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Opinion: The tragic failures of Uvalde, as seen by a veteran police chief

The last thing that law enforcement needs right now is another black eye, and it got one with the police response at that elementary school. Just about every cop I’ve talked to is pretty sick about the police response. Tragically, 19 children and two teachers were killed in the May 24 shooting at Robb Elementary School.

Collectively, we in law enforcement hurt because in Uvalde, we failed the children. We failed the teachers. We failed the families.

In policing, we have what’s called the “fatal funnel” — the physical area where the bullets are going to come flying when an officer responds to an active shooting scene.
In Uvalde, the fatal funnel was the entryway to that classroom where the gunman was shooting those little kids. The police knew that when they popped that door to enter that classroom they would have to enter that fatal funnel. Someone was going to have to put their life on the line.
I hate to say it, but losing officers is sometimes part of the job. We take an oath to protect and serve, even if it means risking our own lives, rather than swerve from the path of duty.

After the shooting in Uvalde, police had to assume that there were a lot of wounded, innocent children inside those classrooms. Their duty was to gain access to those classrooms at all costs, neutralize the threat and take those children out of that classroom. Their task was to get those shooting victims to trauma centers and to try to save them.

In a mass shooting situation, you never operate under the assumption that everybody’s dead unless you know that for a fact. You have to assume that people are wounded and require medical attention. The only way that shooting victims are going to get help is for police to confront the threat and neutralize it.

By not going in, the police in Uvalde absolutely made the wrong call.

You cannot fail to do whatever it takes to enter those classrooms. If you can’t go in through one door, find another one. If you can’t go in through the door, go through a window. And if you can’t go through the window, crash through the drywall.

In dealing with trauma, we have what’s been called a “golden hour” to help a shooting victim — a limited window of time to stop the bleeding, maintain an open airway and get victims to a hospital. So, the decision by the police in Uvalde not to enter that classroom for nearly an hour was absolutely the wrong decision.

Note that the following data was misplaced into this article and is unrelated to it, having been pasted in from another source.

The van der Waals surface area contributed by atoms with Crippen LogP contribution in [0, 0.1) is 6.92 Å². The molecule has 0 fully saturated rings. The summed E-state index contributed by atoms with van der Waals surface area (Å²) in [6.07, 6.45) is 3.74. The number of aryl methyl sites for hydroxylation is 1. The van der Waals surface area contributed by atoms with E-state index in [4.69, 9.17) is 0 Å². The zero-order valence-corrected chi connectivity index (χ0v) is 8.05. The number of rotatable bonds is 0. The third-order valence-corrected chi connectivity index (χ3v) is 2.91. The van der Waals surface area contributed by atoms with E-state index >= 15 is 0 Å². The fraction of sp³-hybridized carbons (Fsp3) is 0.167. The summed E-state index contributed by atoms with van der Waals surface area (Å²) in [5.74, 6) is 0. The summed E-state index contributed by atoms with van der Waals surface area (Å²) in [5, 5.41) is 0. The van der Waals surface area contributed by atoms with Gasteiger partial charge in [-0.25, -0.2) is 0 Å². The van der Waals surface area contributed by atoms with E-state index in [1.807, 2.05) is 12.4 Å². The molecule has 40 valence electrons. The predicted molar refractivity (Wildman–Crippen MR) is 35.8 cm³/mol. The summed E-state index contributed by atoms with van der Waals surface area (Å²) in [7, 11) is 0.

But even as we quite appropriately put a lot of focus on the police response, we also need to look at the failures of leadership by our elected officials — failures that created the circumstances that required a police response in the first place.

How was it that a troubled kid with homicidal thoughts was able to walk into a gun store right after his 18th birthday to buy assault rifles and high-capacity magazines with hundreds of rounds?

In this country, we’ve raised the smoking age to 21. We’ve raised the drinking age to 21. And yet, we still have a lot of states where 18-year-olds can buy weapons of war — weapons that use ammunition designed to inflict the greatest amount of damage to the human body.

We need a comprehensive approach to dealing with the scourge of mass shootings in our country. If the law had prohibited the shooter from purchasing the firearms until he was 21, he would have never been able to wreak the carnage that he did.

There’s also been a lot of chatter about those 19 police officers — who were in the hallway of the school awaiting orders to enter the classroom — being cowards. But as far as I understand, some of those officers felt frustrated. They didn’t agree with the decision.

I think the true cowards are the politicians who are afraid to put their political careers at risk to do the right thing. They could do something as simple as supporting universal background checks, or supporting robust red flag laws across the entire nation. Or they could support raising the age that someone should be able to buy weapons of war like the one used in Uvalde, from 18 to 21.

Instead, they’ve been talking about putting more police in the schools. But if 19 “good guys with a gun” standing out in the hall of that school couldn’t get the job done stopping a heavily armed shooter, then clearly arming police in the schools is not the solution.

What we need is a comprehensive approach to deal with the scourge not just of mass shooters, but everyday gun violence.